Baltussen, H.; Atkinson, M.; Share, M.; Mueller, I. (tr.). 2012.

In: The International Journal of the Platonic Tradition

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Simplicius. On Aristotle Physics 1.5-9. London: Bristol Classical Press, 169 p., Hardcover/Paperback/eBook, ISBN 978-0-7156-3857-6, 70 £/24.99 £/24.99 £.

Physics 1.5-9 is of crucial interest for our understanding of Aristotle’s theory of nature since it contains some basic statements about the principles of becoming. In 1.5, Aristotle reminds us that all natural philosophers acknowledged the role of contraries in change because all changes go from one contrary to another. Then, in 1.6-7, he distinguishes three (and only three) principles involved in change: the two contraries plus the substance. Finally, in 1.8-9, tackling the position of Parmenides and those like him (including Plato), he discusses the possibility of coming to be from something that is not: as every substance has many attributes, some that are and others that are not, what is can, in a sense, come to be from what is not. Accordingly, matter, the substratum of change, cannot be confused with privation, which is a non-being per se.

Commenting on these chapters, Simplicius first stresses the definition of principles: “principles must not come from each other nor from other things and all must come from them” (188a27-28). Then he emphasises the agreement among ancient philosophers on this point, going further than Aristotle. Quoting the 1st century BC Platonist Eudorus, he reports that Pythagoreans assumed two contrary principles deriving from a first One—the lower One and the Indefinite Dyad—which they considered to be the elements of all things (the second One would later be identified with the Platonic Forms in the Commentary on 1.7, when quoting Moderatus’ striking fragment). Commenting on 1.6, Simplicius goes on to insist on the general agreement about the necessity of admitting three principles for explaining change. From his perspective, when Plato talks about the active cause of change, the Form, as one, and matter as two, he is basically not in disagreement with Aristotle, who also acknowledges that the substratum is two (being matter and privation), whereas form is one. Going on with matter and privation, Simplicius deals with the receptacle of the Timaeus, making things collude with the alleged Pythagorean Timaeus (on I.7). In his view, Plato’s khôra corresponds exactly to Aristotle’s substratum (matter), which allows change from a contrary to another. These considerations gave Simplicius the opportunity of a digression, which consists in a history of the concept of matter (including Moderatus’ fragment).

Finally, in 1.8 and 1.9, Simplicius reconciles Plato’s Sophist with Parmenides, despite their obvious disagreement about non-being. Simplicius argues first that the Aristotelian distinction between being potentially and being actually can already be found in Plato’s Sophist: something can not be something else, i.e. is potentially not something else, since it is other than that something else. In other words, Plato recognizes a kind of relative non-being, without contradicting Parmenides’ banishment of absolute non-being. Moreover, Plato is in agreement with Aristotle since, beside a non-being which regulates the relations among Forms, he admits another kind of non-being, related to privation and matter, namely the receptacle of the Timaeus. As can be seen, Simplicius’ aim is to show the perfect agreement between past philosophers about the principles involved in change.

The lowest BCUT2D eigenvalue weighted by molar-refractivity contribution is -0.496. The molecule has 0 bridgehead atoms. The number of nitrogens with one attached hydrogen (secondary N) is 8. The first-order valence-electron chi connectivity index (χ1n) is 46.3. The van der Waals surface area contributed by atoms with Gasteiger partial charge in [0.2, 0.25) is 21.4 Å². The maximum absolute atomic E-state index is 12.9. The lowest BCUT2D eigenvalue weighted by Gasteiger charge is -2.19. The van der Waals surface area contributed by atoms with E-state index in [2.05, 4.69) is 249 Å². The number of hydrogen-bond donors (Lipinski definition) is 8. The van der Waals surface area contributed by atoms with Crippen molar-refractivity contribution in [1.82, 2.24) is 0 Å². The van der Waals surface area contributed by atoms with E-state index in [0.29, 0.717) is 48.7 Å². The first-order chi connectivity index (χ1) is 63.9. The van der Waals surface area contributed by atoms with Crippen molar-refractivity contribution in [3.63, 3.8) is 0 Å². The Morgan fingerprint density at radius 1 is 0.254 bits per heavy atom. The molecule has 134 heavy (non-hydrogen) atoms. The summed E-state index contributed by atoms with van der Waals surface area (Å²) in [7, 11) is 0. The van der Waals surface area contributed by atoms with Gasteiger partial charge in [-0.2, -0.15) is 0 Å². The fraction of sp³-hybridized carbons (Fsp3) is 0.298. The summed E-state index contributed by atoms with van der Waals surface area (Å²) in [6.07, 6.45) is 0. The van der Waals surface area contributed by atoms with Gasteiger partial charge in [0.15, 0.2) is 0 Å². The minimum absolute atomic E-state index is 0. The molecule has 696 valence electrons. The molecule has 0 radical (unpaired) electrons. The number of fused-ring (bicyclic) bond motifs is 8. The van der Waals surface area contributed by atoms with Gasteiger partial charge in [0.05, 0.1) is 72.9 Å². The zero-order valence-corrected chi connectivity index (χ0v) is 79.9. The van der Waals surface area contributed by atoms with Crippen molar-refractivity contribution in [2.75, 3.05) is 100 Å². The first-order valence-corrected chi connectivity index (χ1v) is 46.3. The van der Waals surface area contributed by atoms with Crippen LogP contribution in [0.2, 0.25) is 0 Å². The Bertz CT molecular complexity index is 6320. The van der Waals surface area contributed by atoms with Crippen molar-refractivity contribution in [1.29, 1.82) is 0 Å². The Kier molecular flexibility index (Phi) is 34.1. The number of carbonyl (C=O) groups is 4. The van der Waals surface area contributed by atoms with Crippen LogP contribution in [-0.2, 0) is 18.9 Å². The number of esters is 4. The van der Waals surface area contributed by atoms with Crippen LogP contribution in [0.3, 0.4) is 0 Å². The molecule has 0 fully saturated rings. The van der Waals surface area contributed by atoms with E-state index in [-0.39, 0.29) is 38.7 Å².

In parallel with Simplicius’ polyphonic composition, this work is by many hands and has a complex structure. The general introduction, giving a short presentation of each chapter, is by the general editor of the collection, R. Sorabji. The translation that follows is divided into two sections: 1.5-6 and 1.7-9. H. Baltussen is responsible for translating 1.5. Then comes 1.6, also divided into two parts: M. Share was in charge of 190,21 and M. Atkinson of 202,20-208,32. Last comes I. Mueller’s translation of 1.7-9. We should add that both sections are followed by notes, by an English-Greek Glossary (compiled by S. Gertz), by a Greek-English Index and by a Subject Index (compiled by M. Atkinson and, for the first section only, M. Share).

Does such complexity affect the quality of the final product? As far as the translation is concerned, there is nothing to complain about, the authors having adopted the same conventions for the crucial Greek terms. Slight discrepancies, however, remain: for example, enulon is translated as enmattered in the first part of the translation, but as in-matter or material in the second part of the book. Katholikos is rendered by general in the first part, and becomes universal in the second. These variations could leave the reader to assume that Simplicius is using two different words or referring to two different notions.

Moreover, the repartition of the text here does not follow the original division since, for example, both Aristotle and Simplicius seem to consider chapters 6 and 7 as a single textual unit. In other words, the sharp divisions adopted in this volume, reinforced by the distance created by the notes and index, could mislead the reader into separating the two chapters, which Simplicius reads as one. Indeed, in his commentary, the last sentence of chapter 6 and the first sentence of 7 are parts of one and the same lemma. In a way, this complex division of the translation reflects the difficulty that modern readers experience in finding an immediate access to works such as Simplicius’.

In spite of these peculiarities, this translation, followed by the notes and comments as they are, contributes greatly to our understanding of Simplicius’ work since it provides an easy point of entry into some of the most important chapters of his commentary on Aristotle’s Physics.

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